The International Spy Museum: 1

In Uncategorized on August 10, 2010 at 2:51 pm

Last night I saw Salt, which was a fun little film about car-chases and assassination. Ky thoroughly enjoyed it, since she loves Angelina Jolie and all her face-kicking badassness. I enjoyed it because I love tales of espionage. To that end, here is a favorite essay about the International Spy Museum, which first appeared in Salt Journal in 2004. Photograph of a queue to enter the Capitol building, Washington, D.C.

Each Thanksgiving, I visit Washington, D.C. to see my family and dine on my grandmother’s succulent turkey. Like any good spy, I travel by bus – low security, no bag checks, no record of your passage. These days, Washington looks less like a historic tourist trap than a Soviet compound: Walking the Mall, it’s common to see army Jeeps, soldiers bearing automatic weapons, police blockades and metal detectors at every municipal door. This is the District of Columbia in the twenty-first century: Martial, paranoid, and quietly tight-fisted.

Ironically, the only museum that doesn’t require a pat-down is the International Spy Museum, a multi-media funhouse of espionage, where you assume an alias, learn how to duck surveillance, and train to plant bugs in tree-stumps. The more frightening our terrorized world becomes, the more delightful the International Spy Museum – it combines Disney World simulators, History Channel information, and the charming suspense of a Hitchcock thriller. Most charming of all: Much of your passage is narrated from speakers by James Earl Jones.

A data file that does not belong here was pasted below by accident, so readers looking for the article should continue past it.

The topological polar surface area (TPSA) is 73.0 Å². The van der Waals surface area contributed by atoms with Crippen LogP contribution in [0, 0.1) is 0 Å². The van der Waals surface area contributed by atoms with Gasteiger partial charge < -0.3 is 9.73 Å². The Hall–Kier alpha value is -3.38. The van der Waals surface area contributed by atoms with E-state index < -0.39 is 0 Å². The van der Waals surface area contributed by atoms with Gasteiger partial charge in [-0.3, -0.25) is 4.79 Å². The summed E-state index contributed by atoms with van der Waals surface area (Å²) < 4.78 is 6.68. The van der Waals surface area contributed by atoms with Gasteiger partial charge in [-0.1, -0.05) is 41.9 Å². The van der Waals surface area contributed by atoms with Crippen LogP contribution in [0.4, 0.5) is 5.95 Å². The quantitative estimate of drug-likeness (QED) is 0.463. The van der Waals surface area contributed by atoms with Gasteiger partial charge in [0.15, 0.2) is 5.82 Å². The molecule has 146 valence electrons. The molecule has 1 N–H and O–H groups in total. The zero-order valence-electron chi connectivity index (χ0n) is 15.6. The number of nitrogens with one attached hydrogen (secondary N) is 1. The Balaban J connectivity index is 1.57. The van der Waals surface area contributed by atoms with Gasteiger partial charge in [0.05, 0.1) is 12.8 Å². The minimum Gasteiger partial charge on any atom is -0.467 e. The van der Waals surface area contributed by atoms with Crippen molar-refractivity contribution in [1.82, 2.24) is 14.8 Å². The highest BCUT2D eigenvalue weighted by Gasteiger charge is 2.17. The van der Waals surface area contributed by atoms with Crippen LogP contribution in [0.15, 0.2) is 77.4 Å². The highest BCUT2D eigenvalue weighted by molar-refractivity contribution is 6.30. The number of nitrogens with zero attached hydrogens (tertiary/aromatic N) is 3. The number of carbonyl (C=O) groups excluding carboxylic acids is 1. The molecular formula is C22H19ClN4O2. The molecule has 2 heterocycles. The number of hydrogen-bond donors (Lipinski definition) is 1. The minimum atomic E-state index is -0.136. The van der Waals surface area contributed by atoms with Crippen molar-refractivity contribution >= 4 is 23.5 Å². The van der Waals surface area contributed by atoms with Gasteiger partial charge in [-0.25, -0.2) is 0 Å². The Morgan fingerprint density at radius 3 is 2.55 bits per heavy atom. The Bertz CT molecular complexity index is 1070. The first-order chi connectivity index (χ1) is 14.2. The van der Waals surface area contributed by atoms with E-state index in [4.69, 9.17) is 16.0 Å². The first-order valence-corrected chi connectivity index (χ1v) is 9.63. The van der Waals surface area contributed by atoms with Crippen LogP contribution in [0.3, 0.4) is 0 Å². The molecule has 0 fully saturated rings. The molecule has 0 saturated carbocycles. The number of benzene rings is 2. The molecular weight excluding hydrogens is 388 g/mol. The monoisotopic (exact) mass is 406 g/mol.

The Spy Museum delicately balances adolescent hoke and serious sociological background. The introductory video and alter-ego chamber help create a do-it-yourself atmosphere; you imagine that becoming a spy is as simple as pulling on a trench coat. This is the Museum’s clever hook – keep visitors smiling through the intro, then hit ‘em with history. (If you’ve never crawled through an air duct before, you must give it a try). By the time you reach the sections on ninja and Civil War spies, you’ve already fallen into the rhythm of the place.

The Museum enjoys its share of dark irony – one corridor is full of spy toys and lunchboxes; in a small screening room, you can watch period cartoon shorts from World War II. The cartoon characters are your stock Warner Brothers animals, dressed in sailors’ whites and drinking pints in navy bars. When one unlucky duck tells a prostitute about his unit’s position, we see Fascist soldiers raining bombs on unsuspecting cargo ships. The lesson: Loose lips sink ships. In its day, the cartoon was comic and informative; today, it comes off as secretive and eerie.


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